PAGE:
Indians from the Raposa Serra do Sol reservation celebrate, 19 March
A ruling by Brazil’s supreme court has boosted the efforts of the country’s disadvantaged indigenous groups to keep control of their lands.
By 10 votes to one, judges ruled to maintain an Indian reservation in the northern border state of Roraima as a single, continuous territory.
Continue reading Land boost for Brazilian Indians
by Tim Webb
Shell will no longer invest in renewable technologies such as wind, solar and hydro power because they are not economic, the Anglo-Dutch oil company said today. It plans to invest more in http://www.guardian.co.uk/environment/2008/jan/21/biofuels.alternativeenergy biofuels which environmental groups blame for driving up food prices and deforestation.
Continue reading Shell Dumps Wind, Solar and Hydro Power in Favor of Biofuels
UBS gave US authorities details of 300 American clients last month
Switzerland, the world’s largest offshore financial centre, has agreed to accept concessions on bank secrecy.
However, while it will now abide by international rules on bank data sharing, it said it would only respond to “concrete and justified” requests.
The government added that it would still protect banking customers from “unjustified watching from abroad”.
Continue reading Switzerland eases banking secrecy
Oscar Kamau Kingara (left) talking to police officers. The Oscar Kingara foundation last year accused police of killing thousands (image: Oscar Foundation website)
A UN investigator into extra-judicial killings in Kenya has called for an international inquiry into the murder of two human rights activists.
Oscar Kamau Kingara was shot dead along with a colleague hours after a government spokesman accused their group of aiding a criminal gang.
A consortium of human rights groups in Kenya says it holds the government responsible for the death.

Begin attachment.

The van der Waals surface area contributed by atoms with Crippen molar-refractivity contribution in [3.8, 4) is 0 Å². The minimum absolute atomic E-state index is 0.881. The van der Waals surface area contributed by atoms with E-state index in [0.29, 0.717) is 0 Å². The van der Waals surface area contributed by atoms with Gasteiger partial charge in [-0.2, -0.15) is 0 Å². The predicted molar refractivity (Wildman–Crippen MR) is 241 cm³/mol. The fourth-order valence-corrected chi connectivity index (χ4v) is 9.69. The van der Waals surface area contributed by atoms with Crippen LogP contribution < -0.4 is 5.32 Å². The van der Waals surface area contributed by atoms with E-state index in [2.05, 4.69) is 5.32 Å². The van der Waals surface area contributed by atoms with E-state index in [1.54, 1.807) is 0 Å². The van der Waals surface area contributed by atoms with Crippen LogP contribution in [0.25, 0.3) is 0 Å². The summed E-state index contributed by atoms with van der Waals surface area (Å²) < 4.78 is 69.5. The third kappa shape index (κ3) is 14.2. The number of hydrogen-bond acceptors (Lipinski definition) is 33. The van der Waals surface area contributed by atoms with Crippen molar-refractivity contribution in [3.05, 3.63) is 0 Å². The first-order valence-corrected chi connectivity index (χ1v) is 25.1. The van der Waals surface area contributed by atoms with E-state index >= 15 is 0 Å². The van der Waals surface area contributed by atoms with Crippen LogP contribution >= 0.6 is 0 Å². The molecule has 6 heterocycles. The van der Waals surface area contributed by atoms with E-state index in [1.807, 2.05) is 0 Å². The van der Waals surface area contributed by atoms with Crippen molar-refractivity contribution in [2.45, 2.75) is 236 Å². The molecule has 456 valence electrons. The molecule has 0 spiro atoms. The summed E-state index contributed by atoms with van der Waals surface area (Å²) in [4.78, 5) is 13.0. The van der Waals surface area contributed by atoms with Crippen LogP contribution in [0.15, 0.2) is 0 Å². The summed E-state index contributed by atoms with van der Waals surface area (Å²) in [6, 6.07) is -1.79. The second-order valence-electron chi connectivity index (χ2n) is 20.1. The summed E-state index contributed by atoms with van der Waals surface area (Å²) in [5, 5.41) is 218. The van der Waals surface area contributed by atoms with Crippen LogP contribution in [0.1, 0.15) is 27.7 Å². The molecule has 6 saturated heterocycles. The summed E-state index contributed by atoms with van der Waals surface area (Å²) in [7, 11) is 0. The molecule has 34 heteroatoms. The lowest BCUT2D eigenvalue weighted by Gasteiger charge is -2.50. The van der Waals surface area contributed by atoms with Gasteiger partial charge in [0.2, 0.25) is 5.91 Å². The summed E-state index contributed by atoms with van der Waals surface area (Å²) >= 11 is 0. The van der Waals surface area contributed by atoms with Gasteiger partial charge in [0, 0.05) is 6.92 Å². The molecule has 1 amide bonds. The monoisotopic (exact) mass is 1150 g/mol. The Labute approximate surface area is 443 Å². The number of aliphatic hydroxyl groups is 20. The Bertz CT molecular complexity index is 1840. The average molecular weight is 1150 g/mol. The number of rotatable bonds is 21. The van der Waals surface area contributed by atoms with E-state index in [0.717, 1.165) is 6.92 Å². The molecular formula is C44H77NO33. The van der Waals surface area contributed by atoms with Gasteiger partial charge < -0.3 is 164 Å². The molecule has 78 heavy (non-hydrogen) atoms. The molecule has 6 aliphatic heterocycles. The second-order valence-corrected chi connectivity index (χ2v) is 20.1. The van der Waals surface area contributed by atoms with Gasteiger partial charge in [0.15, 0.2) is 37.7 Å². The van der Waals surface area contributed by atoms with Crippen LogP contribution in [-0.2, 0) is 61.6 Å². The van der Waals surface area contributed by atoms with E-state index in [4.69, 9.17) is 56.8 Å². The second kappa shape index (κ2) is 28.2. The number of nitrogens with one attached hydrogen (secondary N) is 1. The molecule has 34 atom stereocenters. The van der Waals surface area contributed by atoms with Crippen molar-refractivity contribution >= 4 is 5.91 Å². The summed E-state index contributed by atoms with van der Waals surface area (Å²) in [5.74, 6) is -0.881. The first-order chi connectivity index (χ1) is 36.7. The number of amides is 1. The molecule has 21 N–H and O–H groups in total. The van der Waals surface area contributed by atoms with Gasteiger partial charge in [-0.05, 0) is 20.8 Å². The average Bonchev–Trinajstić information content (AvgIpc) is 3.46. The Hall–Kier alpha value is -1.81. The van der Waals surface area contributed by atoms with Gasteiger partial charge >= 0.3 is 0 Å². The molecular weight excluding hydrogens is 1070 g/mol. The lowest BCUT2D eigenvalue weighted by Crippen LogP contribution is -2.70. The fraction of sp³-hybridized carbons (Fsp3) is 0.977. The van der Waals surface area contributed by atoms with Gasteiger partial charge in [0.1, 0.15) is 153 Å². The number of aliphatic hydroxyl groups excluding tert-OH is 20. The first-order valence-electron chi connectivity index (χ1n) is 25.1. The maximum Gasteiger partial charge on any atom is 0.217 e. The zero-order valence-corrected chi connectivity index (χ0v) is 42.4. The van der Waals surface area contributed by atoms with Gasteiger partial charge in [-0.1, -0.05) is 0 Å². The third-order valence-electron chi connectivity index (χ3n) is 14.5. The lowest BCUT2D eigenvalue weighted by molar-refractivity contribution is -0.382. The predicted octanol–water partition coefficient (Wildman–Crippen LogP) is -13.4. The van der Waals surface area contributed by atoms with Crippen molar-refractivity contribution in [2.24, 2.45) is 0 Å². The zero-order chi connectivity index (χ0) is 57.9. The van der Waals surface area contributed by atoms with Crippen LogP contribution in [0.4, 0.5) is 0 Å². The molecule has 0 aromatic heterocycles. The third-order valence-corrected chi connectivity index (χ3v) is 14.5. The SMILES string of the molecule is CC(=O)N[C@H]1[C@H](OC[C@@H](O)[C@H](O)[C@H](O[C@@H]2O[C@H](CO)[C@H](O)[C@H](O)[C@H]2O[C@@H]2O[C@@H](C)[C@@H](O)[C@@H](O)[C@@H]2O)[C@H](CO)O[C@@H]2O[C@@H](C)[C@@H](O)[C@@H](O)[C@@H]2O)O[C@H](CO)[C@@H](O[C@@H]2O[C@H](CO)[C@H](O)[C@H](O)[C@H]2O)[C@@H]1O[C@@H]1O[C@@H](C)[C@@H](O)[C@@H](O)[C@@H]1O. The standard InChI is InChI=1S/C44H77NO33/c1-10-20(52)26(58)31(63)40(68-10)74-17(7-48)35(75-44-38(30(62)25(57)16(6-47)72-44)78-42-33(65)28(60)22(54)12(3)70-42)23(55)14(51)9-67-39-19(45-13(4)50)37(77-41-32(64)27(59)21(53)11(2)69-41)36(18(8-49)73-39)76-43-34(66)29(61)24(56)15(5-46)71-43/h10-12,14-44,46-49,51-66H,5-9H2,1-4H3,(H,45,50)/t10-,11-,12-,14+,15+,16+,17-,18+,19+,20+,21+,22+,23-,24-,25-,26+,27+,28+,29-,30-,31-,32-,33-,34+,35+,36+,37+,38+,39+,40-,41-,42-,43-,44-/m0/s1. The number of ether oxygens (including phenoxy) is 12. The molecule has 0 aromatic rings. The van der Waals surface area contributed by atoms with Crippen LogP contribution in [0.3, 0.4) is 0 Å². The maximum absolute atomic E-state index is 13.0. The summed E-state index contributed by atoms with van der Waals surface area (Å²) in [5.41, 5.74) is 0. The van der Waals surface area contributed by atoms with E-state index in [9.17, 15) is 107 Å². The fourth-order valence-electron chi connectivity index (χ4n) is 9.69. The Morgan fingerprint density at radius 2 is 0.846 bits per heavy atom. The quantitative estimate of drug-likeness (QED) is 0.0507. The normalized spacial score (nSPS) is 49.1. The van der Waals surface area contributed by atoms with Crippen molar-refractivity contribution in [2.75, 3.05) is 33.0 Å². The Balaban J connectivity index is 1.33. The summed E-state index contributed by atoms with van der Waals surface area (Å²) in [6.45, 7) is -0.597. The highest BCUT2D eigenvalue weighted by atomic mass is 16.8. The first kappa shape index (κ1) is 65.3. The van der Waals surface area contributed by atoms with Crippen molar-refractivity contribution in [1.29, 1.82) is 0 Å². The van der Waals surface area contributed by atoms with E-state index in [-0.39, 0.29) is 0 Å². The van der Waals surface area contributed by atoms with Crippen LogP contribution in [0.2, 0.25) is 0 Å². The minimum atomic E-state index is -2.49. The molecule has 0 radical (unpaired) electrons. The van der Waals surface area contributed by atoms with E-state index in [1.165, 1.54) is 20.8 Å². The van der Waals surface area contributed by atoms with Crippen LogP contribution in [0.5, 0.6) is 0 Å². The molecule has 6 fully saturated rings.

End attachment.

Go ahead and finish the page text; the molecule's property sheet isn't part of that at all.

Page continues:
The police have denied any government involvement in the killings.
Continue reading Outrage at Kenya assassinations
By Busani Bafana and Zahira Kharsany
Moringa flowers - the seeds of this versatile tree can be used to sterilise drinking water. Credit: J.M. Garg/Wiki Commons
BULAWAYO, Mar 25 (
IPS) – Scientists at Bulawayo’s National University of Science and Technology (NUST) have embarked on research to develop simple and affordable water purification methods, as more than a billion people live without safe drinking water in developing countries.
Water and sanitation experts are currently investigating if a powder made from the seeds of the Moringa Oleifera, commonly known as the drumstick or horseradish tree, can be used as a filter to purify water.
Continue reading ZIMBABWE: Researchers Developing New Ways to Purify Water
By Simon Caldwell
Catholic News Service
CNS) — George Tatar has slept on the streets in five different countries since he left Romania two years ago. For the last eight months he has been living out of a sleeping bag in central London. From shop doorways, underpasses and subways he has learned to love the city. Now he wants to stay.
Continue reading Catholic project helps migrants find work, make London their home
Forget about terrorism for a moment. The potential catastrophe that climate change could unleash on America makes every other national security crisis pale in comparison. President Obama cannot secure the homeland without addressing this global emergency.
By Scott Ritter
Continue reading Obama’s Plan to Save the World
South Africa goes to the polls on 22 April to elect a new parliament which, in turn, will elect a new president. Unlike 1994 which marked the end of apartheid, this will be a watershed election. Not because it is special. It is because it will probably mark the end of the Mandela era and serve as a pointer to the future. From Johannesburg, Pusch Commey looks at all the permutations.
Continue reading South Africa: The gloves are off!
By Patrick Burnett*
Mers Klaase has been fishing in Doring Bay since 1968, but struggles to make a living. "The problem is the law. How can you make money if you cannot sell your fish?" Credit: Patrick Burnett/IPS
CAPE TOWN, Feb 21 (
IPS/IFEJ) – “When my belly is crying I must fill it. I can sit on the side of the road and beg for bread, but there is the bread right there,” says Hahn Goliath, a fisherman in the small village of Doring Bay on South Africa’s West Coast, as he points furiously at the Atlantic Ocean.
Goliath’s frustration is common amongst the estimated 30,000 subsistence fishermen in 148 fishing communities along South Africa’s 3,000 kilometres of coastline.
Continue reading Fighting for the Right to Fish
New York Times
Criminal correction spending is outpacing budget growth in education, transportation and public assistance, based on state and federal data. Only Medicaid spending grew faster than state corrections spending, which quadrupled in the past two decades, according to the report Monday by the Pew Center on the States, the first breakdown of spending in confinement and supervision in the past seven years.
Continue reading One in Every 31 Adults in Prison; Prison Spending Outpaces All but Medicaid